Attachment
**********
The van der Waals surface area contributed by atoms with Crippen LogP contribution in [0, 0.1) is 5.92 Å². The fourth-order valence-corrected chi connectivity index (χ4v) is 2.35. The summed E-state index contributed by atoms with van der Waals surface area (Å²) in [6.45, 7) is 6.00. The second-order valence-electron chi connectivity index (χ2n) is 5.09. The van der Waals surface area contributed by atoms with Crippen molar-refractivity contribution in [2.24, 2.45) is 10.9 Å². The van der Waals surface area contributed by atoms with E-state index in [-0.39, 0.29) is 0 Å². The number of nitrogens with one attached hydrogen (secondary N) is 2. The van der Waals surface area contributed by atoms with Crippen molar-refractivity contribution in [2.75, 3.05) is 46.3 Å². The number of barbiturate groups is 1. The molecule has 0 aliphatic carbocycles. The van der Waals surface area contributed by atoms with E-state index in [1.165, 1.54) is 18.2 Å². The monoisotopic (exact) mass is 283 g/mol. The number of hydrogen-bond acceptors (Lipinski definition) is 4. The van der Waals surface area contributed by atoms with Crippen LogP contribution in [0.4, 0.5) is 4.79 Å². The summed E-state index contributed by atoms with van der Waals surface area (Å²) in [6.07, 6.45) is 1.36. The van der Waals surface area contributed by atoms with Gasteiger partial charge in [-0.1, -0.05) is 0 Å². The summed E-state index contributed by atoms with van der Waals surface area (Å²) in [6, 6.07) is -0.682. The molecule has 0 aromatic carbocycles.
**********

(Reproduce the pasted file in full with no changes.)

The van der Waals surface area contributed by atoms with Crippen LogP contribution in [0, 0.1) is 5.92 Å². The fourth-order valence-corrected chi connectivity index (χ4v) is 2.35. The summed E-state index contributed by atoms with van der Waals surface area (Å²) in [6.45, 7) is 6.00. The second-order valence-electron chi connectivity index (χ2n) is 5.09. The van der Waals surface area contributed by atoms with Crippen molar-refractivity contribution in [2.24, 2.45) is 10.9 Å². The van der Waals surface area contributed by atoms with E-state index in [-0.39, 0.29) is 0 Å². The number of nitrogens with one attached hydrogen (secondary N) is 2. The van der Waals surface area contributed by atoms with Crippen molar-refractivity contribution in [2.75, 3.05) is 46.3 Å². The number of barbiturate groups is 1. The molecule has 0 aliphatic carbocycles. The van der Waals surface area contributed by atoms with E-state index in [1.165, 1.54) is 18.2 Å². The monoisotopic (exact) mass is 283 g/mol. The number of hydrogen-bond acceptors (Lipinski definition) is 4. The van der Waals surface area contributed by atoms with Crippen LogP contribution in [0.4, 0.5) is 4.79 Å². The summed E-state index contributed by atoms with van der Waals surface area (Å²) in [6.07, 6.45) is 1.36. The van der Waals surface area contributed by atoms with Gasteiger partial charge in [-0.1, -0.05) is 0 Å². The summed E-state index contributed by atoms with van der Waals surface area (Å²) in [6, 6.07) is -0.682. The molecule has 0 aromatic carbocycles.